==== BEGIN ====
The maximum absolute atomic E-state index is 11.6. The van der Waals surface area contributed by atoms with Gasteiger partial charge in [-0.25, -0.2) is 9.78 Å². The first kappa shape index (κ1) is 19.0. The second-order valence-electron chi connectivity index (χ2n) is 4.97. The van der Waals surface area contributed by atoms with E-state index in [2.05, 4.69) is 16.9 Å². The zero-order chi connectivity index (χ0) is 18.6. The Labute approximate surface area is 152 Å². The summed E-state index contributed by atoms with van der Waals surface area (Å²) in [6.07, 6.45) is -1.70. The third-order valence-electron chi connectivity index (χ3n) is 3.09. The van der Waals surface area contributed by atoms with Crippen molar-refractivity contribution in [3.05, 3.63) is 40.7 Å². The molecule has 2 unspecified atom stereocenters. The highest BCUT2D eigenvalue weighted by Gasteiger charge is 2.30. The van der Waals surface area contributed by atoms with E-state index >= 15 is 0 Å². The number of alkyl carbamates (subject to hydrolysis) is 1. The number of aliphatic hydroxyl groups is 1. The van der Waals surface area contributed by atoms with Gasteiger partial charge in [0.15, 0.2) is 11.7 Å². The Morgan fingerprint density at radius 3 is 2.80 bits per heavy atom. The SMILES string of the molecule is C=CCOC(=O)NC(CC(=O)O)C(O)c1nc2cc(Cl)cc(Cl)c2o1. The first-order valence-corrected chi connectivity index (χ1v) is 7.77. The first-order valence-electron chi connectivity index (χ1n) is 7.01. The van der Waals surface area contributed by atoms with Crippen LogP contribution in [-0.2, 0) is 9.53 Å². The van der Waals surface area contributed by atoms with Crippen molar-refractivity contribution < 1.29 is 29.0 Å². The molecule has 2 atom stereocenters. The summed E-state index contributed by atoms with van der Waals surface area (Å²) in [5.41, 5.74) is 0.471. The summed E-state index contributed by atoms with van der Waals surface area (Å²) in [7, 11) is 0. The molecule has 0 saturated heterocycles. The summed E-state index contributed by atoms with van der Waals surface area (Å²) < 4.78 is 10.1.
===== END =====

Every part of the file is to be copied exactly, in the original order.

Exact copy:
The maximum absolute atomic E-state index is 11.6. The van der Waals surface area contributed by atoms with Gasteiger partial charge in [-0.25, -0.2) is 9.78 Å². The first kappa shape index (κ1) is 19.0. The second-order valence-electron chi connectivity index (χ2n) is 4.97. The van der Waals surface area contributed by atoms with E-state index in [2.05, 4.69) is 16.9 Å². The zero-order chi connectivity index (χ0) is 18.6. The Labute approximate surface area is 152 Å². The summed E-state index contributed by atoms with van der Waals surface area (Å²) in [6.07, 6.45) is -1.70. The third-order valence-electron chi connectivity index (χ3n) is 3.09. The van der Waals surface area contributed by atoms with Crippen molar-refractivity contribution in [3.05, 3.63) is 40.7 Å². The molecule has 2 unspecified atom stereocenters. The highest BCUT2D eigenvalue weighted by Gasteiger charge is 2.30. The van der Waals surface area contributed by atoms with E-state index >= 15 is 0 Å². The number of alkyl carbamates (subject to hydrolysis) is 1. The number of aliphatic hydroxyl groups is 1. The van der Waals surface area contributed by atoms with Gasteiger partial charge in [0.15, 0.2) is 11.7 Å². The Morgan fingerprint density at radius 3 is 2.80 bits per heavy atom. The SMILES string of the molecule is C=CCOC(=O)NC(CC(=O)O)C(O)c1nc2cc(Cl)cc(Cl)c2o1. The first-order valence-corrected chi connectivity index (χ1v) is 7.77. The first-order valence-electron chi connectivity index (χ1n) is 7.01. The van der Waals surface area contributed by atoms with Crippen LogP contribution in [-0.2, 0) is 9.53 Å². The van der Waals surface area contributed by atoms with Crippen molar-refractivity contribution < 1.29 is 29.0 Å². The molecule has 2 atom stereocenters. The summed E-state index contributed by atoms with van der Waals surface area (Å²) in [5.41, 5.74) is 0.471. The summed E-state index contributed by atoms with van der Waals surface area (Å²) in [7, 11) is 0. The molecule has 0 saturated heterocycles. The summed E-state index contributed by atoms with van der Waals surface area (Å²) < 4.78 is 10.1.